An Imperceptible Change in Trajectory

One of my all-time favorite reads is “The Screwtape Letters” by C.S. Lewis. If you have not yet read “Screwtape,” suffice to say that Lewis offers the reader an often-witty, memorable account of how the enemy of our souls – let’s just call him “Satan” and get that piece of theological business out of the way – does not, as some might imagine, stride right up to us and boldly challenge us with a statement such as, “There is no way that Jesus Christ is the one and only Son of God.” That sort of full-frontal-assault rarely works to discourage the believer.

Rather, Satan and his minions do their best work when subtlety is in place, and particularly when they can use our own vanity and pride against us. Truly damaging, entrenched evil takes statements of truth and twists them almost imperceptibly, but just enough to divert the individual off a trajectory toward Christ. And oftentimes, we don’t even see the shift until we’ve wandered quite far.

One particularly-damaging form of this kind of evil takes a good and God-honoring interest in understanding theology and turns it into Pharisaic navel-gazing. A professed believer can become so captivated by the finer points of theology that they miss entirely the call of Jesus to love others, the very heart of the gospel message.

Jesus was absolutely relentless in His attacks on the Pharisees (Matthew 23), and it’s important for us to remember that nearly everyone in His culture at the time thought of the Pharisees as “the good guys,” the religious leaders who stood firm against idolatry and the intrusion of false belief systems into the faith. All that being true, Jesus condemned their propensity to “strain out a gnat and swallow a camel” (Matthew 23:24). The clear message in that word picture is that in focusing on the details, the Pharisees missed the big picture message of God – that of loving Him and others with a devoted heart.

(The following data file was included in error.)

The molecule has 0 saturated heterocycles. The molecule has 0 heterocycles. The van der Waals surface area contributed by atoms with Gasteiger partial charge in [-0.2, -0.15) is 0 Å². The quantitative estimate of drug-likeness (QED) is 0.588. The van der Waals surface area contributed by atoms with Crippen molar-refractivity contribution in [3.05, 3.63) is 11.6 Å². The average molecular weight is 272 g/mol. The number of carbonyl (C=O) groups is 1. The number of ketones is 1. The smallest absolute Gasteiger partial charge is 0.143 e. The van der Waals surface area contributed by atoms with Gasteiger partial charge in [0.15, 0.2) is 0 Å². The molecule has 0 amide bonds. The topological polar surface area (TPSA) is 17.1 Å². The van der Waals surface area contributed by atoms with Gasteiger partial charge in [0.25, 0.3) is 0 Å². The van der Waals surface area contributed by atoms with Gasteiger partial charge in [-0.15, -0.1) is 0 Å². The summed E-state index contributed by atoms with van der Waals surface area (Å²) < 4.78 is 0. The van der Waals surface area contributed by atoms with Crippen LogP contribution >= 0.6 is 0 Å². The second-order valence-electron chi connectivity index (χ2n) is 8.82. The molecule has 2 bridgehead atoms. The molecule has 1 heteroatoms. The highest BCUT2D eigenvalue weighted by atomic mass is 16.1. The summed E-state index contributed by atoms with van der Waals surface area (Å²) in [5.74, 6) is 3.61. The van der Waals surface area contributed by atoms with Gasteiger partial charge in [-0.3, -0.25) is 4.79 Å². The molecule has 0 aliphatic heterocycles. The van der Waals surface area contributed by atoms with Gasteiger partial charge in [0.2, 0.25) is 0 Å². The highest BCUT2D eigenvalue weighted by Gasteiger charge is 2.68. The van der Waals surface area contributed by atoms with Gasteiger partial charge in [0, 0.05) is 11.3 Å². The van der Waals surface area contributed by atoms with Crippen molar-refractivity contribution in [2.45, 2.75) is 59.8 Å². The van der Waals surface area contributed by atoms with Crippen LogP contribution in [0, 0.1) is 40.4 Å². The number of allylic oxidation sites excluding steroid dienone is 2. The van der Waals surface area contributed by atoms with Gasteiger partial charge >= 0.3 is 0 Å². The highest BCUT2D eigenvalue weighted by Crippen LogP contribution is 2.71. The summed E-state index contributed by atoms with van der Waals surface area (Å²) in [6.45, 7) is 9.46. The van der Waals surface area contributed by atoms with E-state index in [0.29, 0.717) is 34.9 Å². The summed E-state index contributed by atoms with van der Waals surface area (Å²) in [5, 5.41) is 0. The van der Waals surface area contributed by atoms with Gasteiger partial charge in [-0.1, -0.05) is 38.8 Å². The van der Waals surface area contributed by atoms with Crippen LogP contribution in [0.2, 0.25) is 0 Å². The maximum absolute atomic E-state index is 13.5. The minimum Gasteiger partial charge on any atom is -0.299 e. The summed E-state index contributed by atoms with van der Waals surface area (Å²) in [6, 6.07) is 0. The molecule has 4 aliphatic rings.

It seems equally clear to me that whenever we Christians prefer to argue the finer points of our theology without also serving in ministries that bring us into close proximity with the people who need to be introduced to the God of that theology, we too have swallowed a camel somewhere along the way.

Another similar example came to me as I was reading “Christian Spirituality: Five Views of Sanctification.” Edited by Donald L. Alexander, this book contains thoughtful essays on the subject of sanctification from authors such as Gerhard Forde, Sinclair Ferguson, Laurence Wood, Russell Spittler and E. Glenn Hinson, each of them writing from a different perspective on how believers are changed by the Holy Spirit as they progress in their walk with Christ. Required reading for a class I am taking, I found myself getting riled up as I studied passages on the Wesleyan view of sanctification. I posted something of a rant to the Covenant Seminary server as a result, and judging by the responses of my classmates, I hit a nerve with many of them. The overly-simplified idea is this: Wesley, while clearly an undeniably positive and influential Christian in his day, seemed to believe that the mature Christian can come to place in this life where he or she does not struggle with indwelling sin. My response to this idea: